Vermiform Appendix Inside the Sac: Uncommon Case of Inguinal Hernia
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- Guida, E., Pederiva, F., Codrich, D. et al. Indian J Pediatr (2014) 81: 523. doi:10.1007/s12098-013-1302-6
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A 2-y-old male, weighting 10 kg, was admitted to authors institute for recurrent swelling in the right groin. No pain, redness or other symptoms were described.
Testicles were scrotal. Suspecting a right inguinal hernia, the authors decided to perform a planned inguinal herniotomy. Two months after the diagnosis, the patient was hospitalized and underwent surgical exploration through a right inguinal incision.
No antibiotic therapy was given. The patient did not require any analgesic therapy after surgery and was discharged the same evening.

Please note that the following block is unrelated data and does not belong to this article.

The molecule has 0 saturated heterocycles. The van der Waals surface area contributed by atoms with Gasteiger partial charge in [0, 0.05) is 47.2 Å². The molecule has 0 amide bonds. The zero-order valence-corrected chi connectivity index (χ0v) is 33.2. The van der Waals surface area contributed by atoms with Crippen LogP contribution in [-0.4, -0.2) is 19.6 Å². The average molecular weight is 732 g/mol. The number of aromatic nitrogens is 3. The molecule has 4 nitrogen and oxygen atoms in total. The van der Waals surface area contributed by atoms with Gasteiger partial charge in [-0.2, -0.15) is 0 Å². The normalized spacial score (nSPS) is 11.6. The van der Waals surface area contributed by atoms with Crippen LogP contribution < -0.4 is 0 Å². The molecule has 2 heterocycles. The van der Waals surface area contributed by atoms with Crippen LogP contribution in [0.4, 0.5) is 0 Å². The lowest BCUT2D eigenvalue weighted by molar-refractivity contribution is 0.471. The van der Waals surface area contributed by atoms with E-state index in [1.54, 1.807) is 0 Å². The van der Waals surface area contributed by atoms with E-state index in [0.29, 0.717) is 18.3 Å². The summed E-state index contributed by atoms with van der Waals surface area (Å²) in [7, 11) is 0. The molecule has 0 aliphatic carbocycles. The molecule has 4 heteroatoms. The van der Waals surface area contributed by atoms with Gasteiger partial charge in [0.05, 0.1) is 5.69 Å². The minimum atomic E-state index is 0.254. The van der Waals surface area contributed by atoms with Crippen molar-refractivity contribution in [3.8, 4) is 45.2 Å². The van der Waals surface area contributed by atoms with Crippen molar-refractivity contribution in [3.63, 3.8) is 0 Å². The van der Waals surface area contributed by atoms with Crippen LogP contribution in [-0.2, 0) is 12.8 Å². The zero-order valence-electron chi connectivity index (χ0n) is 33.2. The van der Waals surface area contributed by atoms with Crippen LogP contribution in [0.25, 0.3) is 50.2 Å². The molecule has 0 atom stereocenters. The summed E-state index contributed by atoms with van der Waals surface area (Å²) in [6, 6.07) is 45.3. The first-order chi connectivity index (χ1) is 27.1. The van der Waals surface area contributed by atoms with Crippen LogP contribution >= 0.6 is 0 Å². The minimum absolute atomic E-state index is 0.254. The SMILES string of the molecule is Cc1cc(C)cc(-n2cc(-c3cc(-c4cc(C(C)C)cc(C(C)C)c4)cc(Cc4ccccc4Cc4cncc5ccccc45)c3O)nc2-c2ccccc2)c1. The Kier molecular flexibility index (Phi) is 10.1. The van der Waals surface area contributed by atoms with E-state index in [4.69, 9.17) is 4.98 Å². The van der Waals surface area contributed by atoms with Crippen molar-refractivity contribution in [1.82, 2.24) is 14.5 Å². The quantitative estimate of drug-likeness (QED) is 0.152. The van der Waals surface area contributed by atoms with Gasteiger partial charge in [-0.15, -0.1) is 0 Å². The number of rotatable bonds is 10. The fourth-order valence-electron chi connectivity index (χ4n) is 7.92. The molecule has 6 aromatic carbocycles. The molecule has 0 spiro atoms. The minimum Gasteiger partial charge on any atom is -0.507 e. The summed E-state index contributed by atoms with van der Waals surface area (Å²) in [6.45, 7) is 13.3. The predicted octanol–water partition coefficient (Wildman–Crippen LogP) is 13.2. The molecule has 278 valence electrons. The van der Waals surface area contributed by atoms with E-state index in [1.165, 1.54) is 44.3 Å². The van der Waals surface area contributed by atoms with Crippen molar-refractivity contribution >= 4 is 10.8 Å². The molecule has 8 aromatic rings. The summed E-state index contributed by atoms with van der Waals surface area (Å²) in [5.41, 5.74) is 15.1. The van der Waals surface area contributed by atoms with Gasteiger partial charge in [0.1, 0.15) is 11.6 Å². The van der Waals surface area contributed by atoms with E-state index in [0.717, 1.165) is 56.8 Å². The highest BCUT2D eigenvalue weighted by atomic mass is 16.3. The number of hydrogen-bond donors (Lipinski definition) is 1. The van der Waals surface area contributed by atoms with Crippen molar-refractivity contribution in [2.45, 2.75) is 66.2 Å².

On a 6-mo follow-up, no complications were seen.
Amyand’s hernia is defined as an inguinal hernia containing the vermiform appendix [1–3]. Some authors suggest appendectomy in case of young patients with normal appendix within an inguinal hernia [1–3]. The authors believe that appendectomy can be avoided in young patients, in case of normal appendix, by simply reducing appendix into the abdomen. Infact, in addition to the immunological function, the possible roles of appendix have been rediscovered today. It has uses in the MACE and Mitrofanoff procedures and has been used in case of ureteral damage and for other reconstructive techniques [4–7].
Jurgen Schleef will act as guarantor for this paper.
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